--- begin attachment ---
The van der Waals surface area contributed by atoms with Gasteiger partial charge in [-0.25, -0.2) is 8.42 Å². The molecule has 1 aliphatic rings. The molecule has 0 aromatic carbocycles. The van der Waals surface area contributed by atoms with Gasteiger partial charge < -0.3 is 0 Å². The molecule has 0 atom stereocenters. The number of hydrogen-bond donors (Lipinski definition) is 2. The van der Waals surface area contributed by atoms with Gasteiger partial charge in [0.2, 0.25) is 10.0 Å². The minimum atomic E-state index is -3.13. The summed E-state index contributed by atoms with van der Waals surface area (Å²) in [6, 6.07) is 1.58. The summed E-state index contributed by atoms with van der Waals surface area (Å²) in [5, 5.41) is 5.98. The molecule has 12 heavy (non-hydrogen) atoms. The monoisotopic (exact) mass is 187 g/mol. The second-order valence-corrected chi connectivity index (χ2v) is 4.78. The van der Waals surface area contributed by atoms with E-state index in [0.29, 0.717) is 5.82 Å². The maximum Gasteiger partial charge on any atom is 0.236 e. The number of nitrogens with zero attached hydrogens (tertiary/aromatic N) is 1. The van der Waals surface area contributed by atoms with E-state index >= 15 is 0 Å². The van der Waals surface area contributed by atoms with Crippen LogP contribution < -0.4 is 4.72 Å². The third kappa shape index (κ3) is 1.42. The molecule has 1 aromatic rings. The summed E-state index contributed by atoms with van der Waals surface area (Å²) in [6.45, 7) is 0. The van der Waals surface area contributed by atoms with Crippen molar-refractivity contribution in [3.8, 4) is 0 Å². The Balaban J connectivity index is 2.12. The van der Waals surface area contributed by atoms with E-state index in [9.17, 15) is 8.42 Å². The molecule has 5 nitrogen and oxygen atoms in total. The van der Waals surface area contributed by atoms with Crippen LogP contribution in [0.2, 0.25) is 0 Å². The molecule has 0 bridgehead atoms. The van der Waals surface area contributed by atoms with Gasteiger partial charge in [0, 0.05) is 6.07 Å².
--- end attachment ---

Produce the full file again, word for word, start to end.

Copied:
The van der Waals surface area contributed by atoms with Gasteiger partial charge in [-0.25, -0.2) is 8.42 Å². The molecule has 1 aliphatic rings. The molecule has 0 aromatic carbocycles. The van der Waals surface area contributed by atoms with Gasteiger partial charge < -0.3 is 0 Å². The molecule has 0 atom stereocenters. The number of hydrogen-bond donors (Lipinski definition) is 2. The van der Waals surface area contributed by atoms with Gasteiger partial charge in [0.2, 0.25) is 10.0 Å². The minimum atomic E-state index is -3.13. The summed E-state index contributed by atoms with van der Waals surface area (Å²) in [6, 6.07) is 1.58. The summed E-state index contributed by atoms with van der Waals surface area (Å²) in [5, 5.41) is 5.98. The molecule has 12 heavy (non-hydrogen) atoms. The monoisotopic (exact) mass is 187 g/mol. The second-order valence-corrected chi connectivity index (χ2v) is 4.78. The van der Waals surface area contributed by atoms with E-state index in [0.29, 0.717) is 5.82 Å². The maximum Gasteiger partial charge on any atom is 0.236 e. The number of nitrogens with zero attached hydrogens (tertiary/aromatic N) is 1. The van der Waals surface area contributed by atoms with E-state index >= 15 is 0 Å². The van der Waals surface area contributed by atoms with Crippen LogP contribution < -0.4 is 4.72 Å². The third kappa shape index (κ3) is 1.42. The molecule has 1 aromatic rings. The summed E-state index contributed by atoms with van der Waals surface area (Å²) in [6.45, 7) is 0. The van der Waals surface area contributed by atoms with Crippen molar-refractivity contribution in [3.8, 4) is 0 Å². The Balaban J connectivity index is 2.12. The van der Waals surface area contributed by atoms with E-state index in [9.17, 15) is 8.42 Å². The molecule has 5 nitrogen and oxygen atoms in total. The van der Waals surface area contributed by atoms with Crippen LogP contribution in [0.2, 0.25) is 0 Å². The molecule has 0 bridgehead atoms. The van der Waals surface area contributed by atoms with Gasteiger partial charge in [0, 0.05) is 6.07 Å².